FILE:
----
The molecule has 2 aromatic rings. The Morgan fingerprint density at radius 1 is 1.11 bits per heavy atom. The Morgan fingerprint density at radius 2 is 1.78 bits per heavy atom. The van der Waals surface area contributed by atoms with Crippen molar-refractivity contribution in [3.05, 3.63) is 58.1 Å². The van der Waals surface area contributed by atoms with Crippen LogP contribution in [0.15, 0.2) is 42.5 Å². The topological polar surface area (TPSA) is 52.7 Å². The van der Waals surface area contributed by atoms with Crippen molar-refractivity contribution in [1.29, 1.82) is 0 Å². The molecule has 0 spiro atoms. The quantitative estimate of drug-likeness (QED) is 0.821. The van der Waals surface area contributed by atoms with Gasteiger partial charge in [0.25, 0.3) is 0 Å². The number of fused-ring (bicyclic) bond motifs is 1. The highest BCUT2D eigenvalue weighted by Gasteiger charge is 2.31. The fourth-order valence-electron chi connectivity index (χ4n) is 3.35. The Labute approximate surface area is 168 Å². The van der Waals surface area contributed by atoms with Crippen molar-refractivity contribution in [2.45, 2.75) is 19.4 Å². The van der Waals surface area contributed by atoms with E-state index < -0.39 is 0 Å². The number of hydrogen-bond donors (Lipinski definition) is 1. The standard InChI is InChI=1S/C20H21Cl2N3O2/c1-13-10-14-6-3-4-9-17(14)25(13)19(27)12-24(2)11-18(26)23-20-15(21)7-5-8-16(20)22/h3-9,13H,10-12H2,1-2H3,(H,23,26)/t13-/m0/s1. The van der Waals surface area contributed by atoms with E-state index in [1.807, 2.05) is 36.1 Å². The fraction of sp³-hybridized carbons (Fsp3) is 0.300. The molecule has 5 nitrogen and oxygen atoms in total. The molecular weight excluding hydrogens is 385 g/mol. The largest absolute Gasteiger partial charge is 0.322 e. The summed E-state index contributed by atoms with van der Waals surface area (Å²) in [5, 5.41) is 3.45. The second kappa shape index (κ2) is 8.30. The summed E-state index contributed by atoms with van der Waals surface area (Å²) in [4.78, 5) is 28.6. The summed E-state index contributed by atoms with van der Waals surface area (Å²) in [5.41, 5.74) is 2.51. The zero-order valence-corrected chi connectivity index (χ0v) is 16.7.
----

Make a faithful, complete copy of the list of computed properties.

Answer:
The molecule has 2 aromatic rings. The Morgan fingerprint density at radius 1 is 1.11 bits per heavy atom. The Morgan fingerprint density at radius 2 is 1.78 bits per heavy atom. The van der Waals surface area contributed by atoms with Crippen molar-refractivity contribution in [3.05, 3.63) is 58.1 Å². The van der Waals surface area contributed by atoms with Crippen LogP contribution in [0.15, 0.2) is 42.5 Å². The topological polar surface area (TPSA) is 52.7 Å². The van der Waals surface area contributed by atoms with Crippen molar-refractivity contribution in [1.29, 1.82) is 0 Å². The molecule has 0 spiro atoms. The quantitative estimate of drug-likeness (QED) is 0.821. The van der Waals surface area contributed by atoms with Gasteiger partial charge in [0.25, 0.3) is 0 Å². The number of fused-ring (bicyclic) bond motifs is 1. The highest BCUT2D eigenvalue weighted by Gasteiger charge is 2.31. The fourth-order valence-electron chi connectivity index (χ4n) is 3.35. The Labute approximate surface area is 168 Å². The van der Waals surface area contributed by atoms with Crippen molar-refractivity contribution in [2.45, 2.75) is 19.4 Å². The van der Waals surface area contributed by atoms with E-state index < -0.39 is 0 Å². The number of hydrogen-bond donors (Lipinski definition) is 1. The standard InChI is InChI=1S/C20H21Cl2N3O2/c1-13-10-14-6-3-4-9-17(14)25(13)19(27)12-24(2)11-18(26)23-20-15(21)7-5-8-16(20)22/h3-9,13H,10-12H2,1-2H3,(H,23,26)/t13-/m0/s1. The van der Waals surface area contributed by atoms with E-state index in [1.807, 2.05) is 36.1 Å². The fraction of sp³-hybridized carbons (Fsp3) is 0.300. The molecule has 5 nitrogen and oxygen atoms in total. The molecular weight excluding hydrogens is 385 g/mol. The largest absolute Gasteiger partial charge is 0.322 e. The summed E-state index contributed by atoms with van der Waals surface area (Å²) in [5, 5.41) is 3.45. The second kappa shape index (κ2) is 8.30. The summed E-state index contributed by atoms with van der Waals surface area (Å²) in [4.78, 5) is 28.6. The summed E-state index contributed by atoms with van der Waals surface area (Å²) in [5.41, 5.74) is 2.51. The zero-order valence-corrected chi connectivity index (χ0v) is 16.7.